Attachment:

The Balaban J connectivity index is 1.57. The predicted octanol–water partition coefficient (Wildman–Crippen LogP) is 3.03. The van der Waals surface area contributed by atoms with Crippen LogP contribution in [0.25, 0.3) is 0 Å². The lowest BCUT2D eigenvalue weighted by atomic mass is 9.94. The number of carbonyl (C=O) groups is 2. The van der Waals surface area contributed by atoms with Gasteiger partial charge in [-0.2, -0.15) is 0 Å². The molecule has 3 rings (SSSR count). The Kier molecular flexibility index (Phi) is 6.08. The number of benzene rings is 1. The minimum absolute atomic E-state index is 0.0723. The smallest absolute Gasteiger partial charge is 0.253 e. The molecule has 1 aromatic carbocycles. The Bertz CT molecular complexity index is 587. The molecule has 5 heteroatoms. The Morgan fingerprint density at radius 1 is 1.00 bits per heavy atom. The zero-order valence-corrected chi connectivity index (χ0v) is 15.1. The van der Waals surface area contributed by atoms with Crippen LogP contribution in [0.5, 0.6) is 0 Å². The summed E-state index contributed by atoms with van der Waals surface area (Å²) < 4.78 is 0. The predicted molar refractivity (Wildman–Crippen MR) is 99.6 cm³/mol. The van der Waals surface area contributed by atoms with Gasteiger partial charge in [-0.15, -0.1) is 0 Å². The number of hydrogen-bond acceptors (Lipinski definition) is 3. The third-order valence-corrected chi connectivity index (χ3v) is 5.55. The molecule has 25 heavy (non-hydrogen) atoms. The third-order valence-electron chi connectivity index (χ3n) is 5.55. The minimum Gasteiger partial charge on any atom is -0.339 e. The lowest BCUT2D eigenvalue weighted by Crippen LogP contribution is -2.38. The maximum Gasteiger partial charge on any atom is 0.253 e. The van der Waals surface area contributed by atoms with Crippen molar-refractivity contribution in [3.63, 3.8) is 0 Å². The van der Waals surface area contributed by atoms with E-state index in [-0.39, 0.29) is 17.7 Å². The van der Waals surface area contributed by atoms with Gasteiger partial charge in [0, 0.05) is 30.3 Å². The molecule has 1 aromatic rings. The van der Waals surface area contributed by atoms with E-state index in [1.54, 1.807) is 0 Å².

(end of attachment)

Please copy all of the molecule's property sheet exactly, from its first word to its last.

The Balaban J connectivity index is 1.57. The predicted octanol–water partition coefficient (Wildman–Crippen LogP) is 3.03. The van der Waals surface area contributed by atoms with Crippen LogP contribution in [0.25, 0.3) is 0 Å². The lowest BCUT2D eigenvalue weighted by atomic mass is 9.94. The number of carbonyl (C=O) groups is 2. The van der Waals surface area contributed by atoms with Gasteiger partial charge in [-0.2, -0.15) is 0 Å². The molecule has 3 rings (SSSR count). The Kier molecular flexibility index (Phi) is 6.08. The number of benzene rings is 1. The minimum absolute atomic E-state index is 0.0723. The smallest absolute Gasteiger partial charge is 0.253 e. The molecule has 1 aromatic carbocycles. The Bertz CT molecular complexity index is 587. The molecule has 5 heteroatoms. The Morgan fingerprint density at radius 1 is 1.00 bits per heavy atom. The zero-order valence-corrected chi connectivity index (χ0v) is 15.1. The van der Waals surface area contributed by atoms with Crippen LogP contribution in [0.5, 0.6) is 0 Å². The summed E-state index contributed by atoms with van der Waals surface area (Å²) < 4.78 is 0. The predicted molar refractivity (Wildman–Crippen MR) is 99.6 cm³/mol. The van der Waals surface area contributed by atoms with Gasteiger partial charge in [-0.15, -0.1) is 0 Å². The number of hydrogen-bond acceptors (Lipinski definition) is 3. The third-order valence-corrected chi connectivity index (χ3v) is 5.55. The molecule has 25 heavy (non-hydrogen) atoms. The third-order valence-electron chi connectivity index (χ3n) is 5.55. The minimum Gasteiger partial charge on any atom is -0.339 e. The lowest BCUT2D eigenvalue weighted by Crippen LogP contribution is -2.38. The maximum Gasteiger partial charge on any atom is 0.253 e. The van der Waals surface area contributed by atoms with Crippen molar-refractivity contribution in [3.63, 3.8) is 0 Å². The van der Waals surface area contributed by atoms with E-state index in [-0.39, 0.29) is 17.7 Å². The van der Waals surface area contributed by atoms with Gasteiger partial charge in [0, 0.05) is 30.3 Å². The molecule has 1 aromatic rings. The van der Waals surface area contributed by atoms with E-state index in [1.54, 1.807) is 0 Å².